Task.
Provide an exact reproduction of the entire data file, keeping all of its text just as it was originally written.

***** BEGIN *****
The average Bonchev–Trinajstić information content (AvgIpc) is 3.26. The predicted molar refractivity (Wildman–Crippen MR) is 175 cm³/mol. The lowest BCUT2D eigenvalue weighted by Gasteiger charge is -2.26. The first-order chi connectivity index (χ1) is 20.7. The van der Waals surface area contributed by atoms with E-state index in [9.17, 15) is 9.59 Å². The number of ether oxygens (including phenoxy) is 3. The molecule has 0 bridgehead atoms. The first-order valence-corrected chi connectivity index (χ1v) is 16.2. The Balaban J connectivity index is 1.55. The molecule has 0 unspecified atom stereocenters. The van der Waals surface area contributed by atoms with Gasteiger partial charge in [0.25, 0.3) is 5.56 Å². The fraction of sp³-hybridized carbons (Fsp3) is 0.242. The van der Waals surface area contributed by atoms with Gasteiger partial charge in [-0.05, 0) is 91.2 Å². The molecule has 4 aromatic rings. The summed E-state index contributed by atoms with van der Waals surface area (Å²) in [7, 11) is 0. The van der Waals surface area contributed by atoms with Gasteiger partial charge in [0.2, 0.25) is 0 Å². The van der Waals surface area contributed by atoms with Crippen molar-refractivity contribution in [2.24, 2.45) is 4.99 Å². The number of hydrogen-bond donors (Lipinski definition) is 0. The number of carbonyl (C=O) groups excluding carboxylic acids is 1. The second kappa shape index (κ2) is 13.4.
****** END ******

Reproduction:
The average Bonchev–Trinajstić information content (AvgIpc) is 3.26. The predicted molar refractivity (Wildman–Crippen MR) is 175 cm³/mol. The lowest BCUT2D eigenvalue weighted by Gasteiger charge is -2.26. The first-order chi connectivity index (χ1) is 20.7. The van der Waals surface area contributed by atoms with E-state index in [9.17, 15) is 9.59 Å². The number of ether oxygens (including phenoxy) is 3. The molecule has 0 bridgehead atoms. The first-order valence-corrected chi connectivity index (χ1v) is 16.2. The Balaban J connectivity index is 1.55. The molecule has 0 unspecified atom stereocenters. The van der Waals surface area contributed by atoms with Gasteiger partial charge in [0.25, 0.3) is 5.56 Å². The fraction of sp³-hybridized carbons (Fsp3) is 0.242. The van der Waals surface area contributed by atoms with Gasteiger partial charge in [-0.05, 0) is 91.2 Å². The molecule has 4 aromatic rings. The summed E-state index contributed by atoms with van der Waals surface area (Å²) in [7, 11) is 0. The van der Waals surface area contributed by atoms with Gasteiger partial charge in [0.2, 0.25) is 0 Å². The van der Waals surface area contributed by atoms with Crippen molar-refractivity contribution in [2.24, 2.45) is 4.99 Å². The number of hydrogen-bond donors (Lipinski definition) is 0. The number of carbonyl (C=O) groups excluding carboxylic acids is 1. The second kappa shape index (κ2) is 13.4.